Re:Ubuntu switching to KDE (1)

SomeKDEUser (1243392) | about a year ago | (#42811149)

You could make Unity as a Plasma containment. It would take about 5000 loc (all of a week's work for a dev). But then, I guess all the gnomistas in Ubuntu would cry foul.

So for the peace of their community, they went the stupid route.

Re:Ubuntu switching to KDE (3, Informative)

Knuckles (8964) | about a year ago | (#42809847)

AFAICT it was a licensing issue for the longest time. Previously, the licensing options for Qt forced developers to either use GPL for their code, or to buy a commercial license from Trolltech if they wanted their code proprietary. It wasn't a bad deal for free software, but not a good proposition for luring developers to the platform. Of course, today the available licenses [digia.com] from Digia also include LGPL, but that came pretty late.

Re:Ubuntu switching to KDE (1)

Kjella (173770) | about a year ago | (#42810495)

Previously, the licensing options for Qt forced developers to either use GPL for their code, or to buy a commercial license from Trolltech if they wanted their code proprietary. It wasn't a bad deal for free software, but not a good proposition for luring developers to the platform.

Charging developers seems to work rather well for Apple, despite their $99/year iOS Developer Program fee. Unless you have a cult following like the late Jobs developers follow the users so if you could polish up the OSS desktop enough that users would come the developers would follow. That is to say they follow the money and users that don't insist on running pure OSS or are tech wizards in their own right who'd rather fix it themselves than give Ubuntu business. I'd love to see the alternate timeline where KDE 3.5 got the Ubuntu development money instead of GNOME fighting Vista because for a time they seem to have real momentum but their product just fell short.

Re:Ubuntu switching to KDE (1)

Knuckles (8964) | about a year ago | (#42810727)

$99/year is one thing, but IIRC the Trolltech license was 1300 to 2000 Euros (depending on some details) per developer, plus IIRC some annual fee on top. Apart from that, I would like to see the alternative timeline where the KDE folks didn't mess up their licensing for a promising 1.0 version.

Re:Ubuntu switching to KDE (1)

SomeKDEUser (1243392) | about a year ago | (#42811217)

If you could not recoup 2000 E from gained productivity per developer over a year, the toolkit would have been no good, and you have no business in commercial applications. So it made a lot of sense.

I suspect even without the licensing thing, there would always have been a problem with a core of people wanting C and not C++, and a strong NIH syndrome at RedHat... Had it been only a licensing thing, there was this project to recode Qt called harmony which was pretty far along.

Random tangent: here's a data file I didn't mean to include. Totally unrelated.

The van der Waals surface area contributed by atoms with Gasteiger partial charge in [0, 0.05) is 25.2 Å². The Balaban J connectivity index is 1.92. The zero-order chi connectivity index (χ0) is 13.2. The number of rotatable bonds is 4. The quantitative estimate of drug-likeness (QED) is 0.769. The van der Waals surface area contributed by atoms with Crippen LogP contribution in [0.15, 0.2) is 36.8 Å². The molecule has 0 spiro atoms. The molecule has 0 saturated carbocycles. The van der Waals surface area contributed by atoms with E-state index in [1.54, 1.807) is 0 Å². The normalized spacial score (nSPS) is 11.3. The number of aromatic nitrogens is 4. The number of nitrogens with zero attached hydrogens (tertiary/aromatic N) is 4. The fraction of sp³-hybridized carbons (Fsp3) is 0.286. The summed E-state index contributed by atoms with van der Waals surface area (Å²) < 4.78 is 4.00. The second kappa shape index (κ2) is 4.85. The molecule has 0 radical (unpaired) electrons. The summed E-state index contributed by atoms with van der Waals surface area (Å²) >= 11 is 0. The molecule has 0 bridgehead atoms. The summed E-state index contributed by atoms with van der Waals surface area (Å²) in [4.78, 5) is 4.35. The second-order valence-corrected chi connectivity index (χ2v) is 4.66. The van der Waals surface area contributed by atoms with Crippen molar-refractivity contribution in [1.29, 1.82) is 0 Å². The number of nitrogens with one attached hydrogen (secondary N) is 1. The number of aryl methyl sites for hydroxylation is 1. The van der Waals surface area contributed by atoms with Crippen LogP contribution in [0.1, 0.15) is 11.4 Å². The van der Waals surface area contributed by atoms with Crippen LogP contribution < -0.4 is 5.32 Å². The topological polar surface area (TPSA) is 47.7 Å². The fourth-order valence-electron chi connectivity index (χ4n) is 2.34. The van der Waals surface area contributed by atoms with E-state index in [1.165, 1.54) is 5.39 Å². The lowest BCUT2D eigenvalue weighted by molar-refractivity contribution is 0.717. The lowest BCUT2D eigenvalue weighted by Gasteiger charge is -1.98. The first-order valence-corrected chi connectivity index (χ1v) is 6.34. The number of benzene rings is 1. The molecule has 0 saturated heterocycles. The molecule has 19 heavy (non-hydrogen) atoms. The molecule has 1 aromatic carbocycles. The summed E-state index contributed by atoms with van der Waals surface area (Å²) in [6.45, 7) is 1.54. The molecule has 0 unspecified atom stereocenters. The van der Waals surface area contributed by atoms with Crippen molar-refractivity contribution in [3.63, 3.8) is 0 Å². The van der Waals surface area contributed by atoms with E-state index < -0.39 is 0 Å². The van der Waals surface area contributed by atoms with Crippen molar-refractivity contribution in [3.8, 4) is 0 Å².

Gnome is going to Sandbox their Apps (2, Interesting)

Anonymous Coward | about a year ago | (#42809091)

Now that Gnome came up with Java Script AND now eveb with Sandboxing their Apps like Apple does with iOS

http://m.h-online.com/open/news/item/GNOME-developers-plan-Linux-apps-1798691.html

Kde as well as Xfce start becoming a serious option for me.

Re:Gnome is going to Sandbox their Apps (1)

Anonymous Coward | about a year ago | (#42809239)

QML = JavaScript too

But as a KDE user and dev, I think it will be a good thing to have to UI in a scripting language. It will enable a lot of awesomeness from more peoples. The C++ is awesome for backend speed, but the overhead of a JIT fronted is not that bad for the advantages.

Re: Gnome is going to Sandbox their Apps (0)

Anonymous Coward | about a year ago | (#42809707)

Right! But going to sandbox applications like Apple is plain braindeath.

Re: Gnome is going to Sandbox their Apps (0)

Anonymous Coward | about a year ago | (#42809337)

Another poor decision. But GNOME lost all their momentum. It's getting irrelevant.

Re: Gnome is going to Sandbox their Apps (0, Insightful)

Anonymous Coward | about a year ago | (#42809563)

Another poor decision. But GNOME lost all their momentum. It's getting irrelevant.

As long as Red Hat controls Gnome it is not going anywhere.

Re: Gnome is going to Sandbox their Apps (2, Informative)

Anonymous Coward | about a year ago | (#42809377)

Gnome divided and scared their entire users away.

Re: Gnome is going to Sandbox their Apps (0)

Anonymous Coward | about a year ago | (#42809557)

As soon as debian weezey will be getting released, i gonna switch to xfce.

Re: Gnome is going to Sandbox their Apps (1)

Anonymous Coward | about a year ago | (#42809425)

Look at all those forks around GNOME 3.

Mate desktop
Cinnamon desktop
Solos desktop

That's by far the biggest mess that could have happened. They won't recover from this anymore.

I wonder whether they're going to lose even more developers in the next time.

Nepomuk sucks (1)

Anonymous Coward | about a year ago | (#42809117)

Nepomuk usually crashes before the desktop is loaded. If it doesn't then it slows down everything. I'd rather figure out how to uninstall it.

Nepomukrewr (3, Informative)

Anonymous Coward | about a year ago | (#42809119)

Just to clarify for people, the new Nepomuk indexer was COMPLETLY and UTTERLY rewritten from scratch and shares ZERO of the old code. IT uses 2 pass indexing just like OS X-- pass 1 is just file name and location so that basic search works. Pass 2 is when it starts figuring out music tags or director tags for movies , things like that.